Online imagery and social media postings by workers of China’s top shipbuilder show the country is probably building a next-generation amphibious assault dock equipped with an advanced electromagnetic aircraft launch system, analysts said.
The photo showed the workers holding a banner marking the completion of engineering work, but it did not specify the date.
According to Lu Li-shih, a former instructor at the Taiwanese naval academy in Kaohsiung, progress in building the new dry dock suggests China is pressing ahead with the construction of a new giant warship, and that vessel is most likely to be the Type 076 assault dock.
The Type 075, which has a displacement of nearly 40,000 tonnes, is slightly smaller than the US Navy’s Tarawa and Wasp-class amphibious assault ships. It is, however, a significant upgrade from its predecessor, the 25,000-tonne Type 071.
The Type 076, which will be similar in size to the Type 075, is expected to be equipped with the most advanced type of electromagnetic launch system – the technology that is used on the Fujian aircraft carrier – but the catapult system will mainly be used for launching unmanned aerial combat vehicles (UCAVs), according to Beijing-based naval expert Li Jie.
“If the Central Military Commission decides to go full steam ahead with the Type 076 programme, then [China] will have more Type 076 [vessels] than Type 075 LHDs,” said Li, referring to the PLA’s top decision making commission chaired by President Xi Jinping.
The CSIS satellite imagery also showed a new basin measuring around 760 metres by 280 metres, or three-quarters the size of the largest basin in the Jiangnan shipyard where the giant platform of the Fujian carrier was built.
“The unfinished building and other specific constructions on the Hudong-Zhonghua new dry dock shown by the online imagery tell us that the shipyard is preparing for building new giant warships,” Lu said.
“Based on the size of the dry dock and the basin nearby, it’s very likely that it is the Type 076 amphibious helicopter dock with an electromagnetic catapult,” he added.
Meanwhile, another CSSC subsidiary, the Huangpu-Wenchong Shipyard in Guangzhou, has announced it will build 150-metre-wide gantry cranes. Each of the cranes would hold more than 2,800 tonnes, according to an official statement by the company on September 3. It said the new order would be complete by April.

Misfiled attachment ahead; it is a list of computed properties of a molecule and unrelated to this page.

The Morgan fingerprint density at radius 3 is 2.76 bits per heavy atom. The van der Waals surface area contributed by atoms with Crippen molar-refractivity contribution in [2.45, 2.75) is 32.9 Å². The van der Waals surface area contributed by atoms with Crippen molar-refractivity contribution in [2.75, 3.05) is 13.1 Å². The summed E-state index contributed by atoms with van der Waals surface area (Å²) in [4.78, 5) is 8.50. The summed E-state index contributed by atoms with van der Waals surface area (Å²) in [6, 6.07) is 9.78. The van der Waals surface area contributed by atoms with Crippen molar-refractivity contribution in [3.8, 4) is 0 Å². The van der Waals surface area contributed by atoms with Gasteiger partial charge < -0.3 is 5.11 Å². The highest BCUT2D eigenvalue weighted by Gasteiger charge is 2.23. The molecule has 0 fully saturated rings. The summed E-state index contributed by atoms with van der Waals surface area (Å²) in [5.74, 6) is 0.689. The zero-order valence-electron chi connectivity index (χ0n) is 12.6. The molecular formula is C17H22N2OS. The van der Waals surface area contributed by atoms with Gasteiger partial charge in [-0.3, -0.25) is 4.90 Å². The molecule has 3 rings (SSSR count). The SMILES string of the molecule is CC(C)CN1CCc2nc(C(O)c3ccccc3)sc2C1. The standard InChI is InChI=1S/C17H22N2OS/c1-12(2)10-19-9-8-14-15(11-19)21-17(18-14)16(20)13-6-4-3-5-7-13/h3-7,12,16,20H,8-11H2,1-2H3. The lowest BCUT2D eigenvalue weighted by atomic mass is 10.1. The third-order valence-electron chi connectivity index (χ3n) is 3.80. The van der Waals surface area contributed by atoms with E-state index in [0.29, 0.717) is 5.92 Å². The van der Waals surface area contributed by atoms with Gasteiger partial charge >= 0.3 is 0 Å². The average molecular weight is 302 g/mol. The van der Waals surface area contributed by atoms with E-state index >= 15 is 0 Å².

Based on the size and load capacity, it appeared the gantry cranes would be used to build the Type 076, said Macau-based military commentator Antony Wong Tong.
“The statement [by the Huangpu-Wenchong Shipyard] indicated the CSSC wanted the Guangzhou shipyard to share some of the shipbuilding loads of Hudong-Zhonghua, and that will help balance the development of the shipbuilding industry in northern, eastern and southern China,” he said.
Li said that while China had not begun building second-generation ship-borne aircraft or any light ship-based aircraft similar to the American F-35B aircraft, the Type 076 LHD was seen as comparable to the American Tarawa and Wasp-class amphibious assault ships.
“[The] design of the Type 076 LHDs is more advanced than the American Tarawa and Wasp-class amphibious assault ships, which do not have catapult systems,” Li said.
He said the PLA’s Type 071 and Type 075 were designed with an eye to a possible war over Taiwan, but the Type 076 was more ambitious, with an ability to fight further afield because of its more advanced design.
“The Type 076 can function as a helicopter and drone carrier for China, which faces territorial challenges from rival claimants in the [South China Sea] region,” Li added.